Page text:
By Krissa Rumsey
It had been a long day. I had worked eight hours, picked the kids up from day care, and fed them alone because it was my husband’s busy season at work and we wouldn’t see him until after the kids had been put to bed. The last preparations before tucking my pre-school aged children in for the night were simply to get our bags ready for the morning.
My oldest, four-year old Ella, had dance class the next afternoon, so that meant gathering the leotard, tights, and dance shoes since I would need to deliver her to class immediately after the day care pick-up.
What was usually a simple preparation, wasn’t. The dance leotard was nowhere to be found. Check the laundry basket. Not there. Look in the dryer. Not there. Under the bed. Not there.
I spent the next 30 minutes scouring the house while an anxious and tired little girl grew more panicked at each empty hand I produced. It was not acceptable to go to dance in anything but the requested leotard. What to do?
What was usually a simple preparation, wasn’t.
By this point, I had become exhausted and just tried to assure Ella we would figure something out. As I attempted to calm her down and engage my sobbing child in the bedtime routine, I resorted to the last bastion of hope I could think of: “Let’s pray about it.”
After all, praying was something we always did at bedtime. I had taught my children time and again that God hears our prayers. And He answers them. When you are worried or afraid, you give it to God in prayer. This course of action was obvious to my children. “Let’s pray about it,” was my rote answer to everything. But in my mind this was a complete last resort.
I resorted to the last bastion of hope I could think of: “Let’s pray about it.”
On Sunday, Pastor Justin described how Jesus met the disciples on the road to Emmaus. He was right there with them, but they didn’t recognize Him at first. Though I knew it was right to teach my daughter that God was there with her in the midst of her anxiety, did I believe it?
“God is not going to produce a pink leotard,” I remember thinking. “I am setting God up for failure … my daughter will pray her prayer and expect a pink leotard to appear in the morning.” But I was tired, and this was all I could think of to calm her anxiety. “I will think of an explanation in the morning,” I thought, as my daughter, through her sniffles, asked God to, “please help me find my leotard.”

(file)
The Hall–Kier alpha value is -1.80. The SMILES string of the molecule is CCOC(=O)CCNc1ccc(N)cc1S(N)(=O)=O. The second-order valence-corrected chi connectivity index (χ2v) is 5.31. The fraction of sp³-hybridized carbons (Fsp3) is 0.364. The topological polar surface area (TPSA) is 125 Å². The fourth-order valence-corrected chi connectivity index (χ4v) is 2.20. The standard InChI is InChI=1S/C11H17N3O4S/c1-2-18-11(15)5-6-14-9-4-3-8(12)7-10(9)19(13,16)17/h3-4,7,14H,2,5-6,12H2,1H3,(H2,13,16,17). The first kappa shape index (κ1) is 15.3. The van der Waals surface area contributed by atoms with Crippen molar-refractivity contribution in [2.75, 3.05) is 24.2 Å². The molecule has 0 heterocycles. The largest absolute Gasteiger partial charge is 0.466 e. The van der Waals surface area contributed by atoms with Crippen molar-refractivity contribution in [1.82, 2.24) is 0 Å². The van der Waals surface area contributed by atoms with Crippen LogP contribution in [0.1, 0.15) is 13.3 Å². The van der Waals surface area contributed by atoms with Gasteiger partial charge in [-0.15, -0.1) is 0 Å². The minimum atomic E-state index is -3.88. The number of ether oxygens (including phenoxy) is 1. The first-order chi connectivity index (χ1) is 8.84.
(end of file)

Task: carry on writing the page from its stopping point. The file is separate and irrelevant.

“God is not going to produce a pink leotard,” I remember thinking. “I am setting God up for failure.”
When we woke up the next morning there was no pink leotard emerging from an unseen corner of the room. It did not appear with one last sweep of the laundry basket. It was still not there. Ella asked about it. “Did God bring my leotard?” “Not yet,” was all I could think of to say.
On the way to day care, I kept thinking, “Maybe I’ll have time to leave work at lunch and pick up a leotard somewhere.” I knew this was unlikely. What to do?
Discouraged, I walked my daughter into her day care, hoping her attention would be diverted away from the leotard fiasco. We walked into her classroom and headed to her cubby where she dutifully hung up her coat each day.
I will never forget the image as we approached her cubby. There, hanging from her coat hook, was a brand new, pink leotard. “Mommy look!” Ella screamed with delight. “God answered my prayer!”
There, hanging from her coat hook, was a brand new, pink leotard.
That He did. There was no question. The leotard was there for her. I had to ask her teacher about it, just to be sure. Ella’s teacher explained that she had been shopping at Target the night before and saw the leotard on sale, for a ridiculously low price. She knew Ella was in dance class, and not having children of her own, bought it in hopes that it would fit Ella. It did.
I had to explain to her teacher why I was bawling like a baby, and then she almost cried, too. She hadn’t realized it at the time, but God was using her to answer the prayers of a little girl.
I still weep when I remember this story because it reminds me that God responds in visible ways. He walks with us like He walked with the disciples. His presence is tangible, though we might not recognize Him at first.
His presence is tangible, though we might not recognize Him at first.
I know Ella will never forget how God answered her prayer. It may not always be so obvious, but her pink leotard will forever be a remembrance that God does hear us and will always answer …even when we’re just going through the motions and forget that He is real and present in our lives.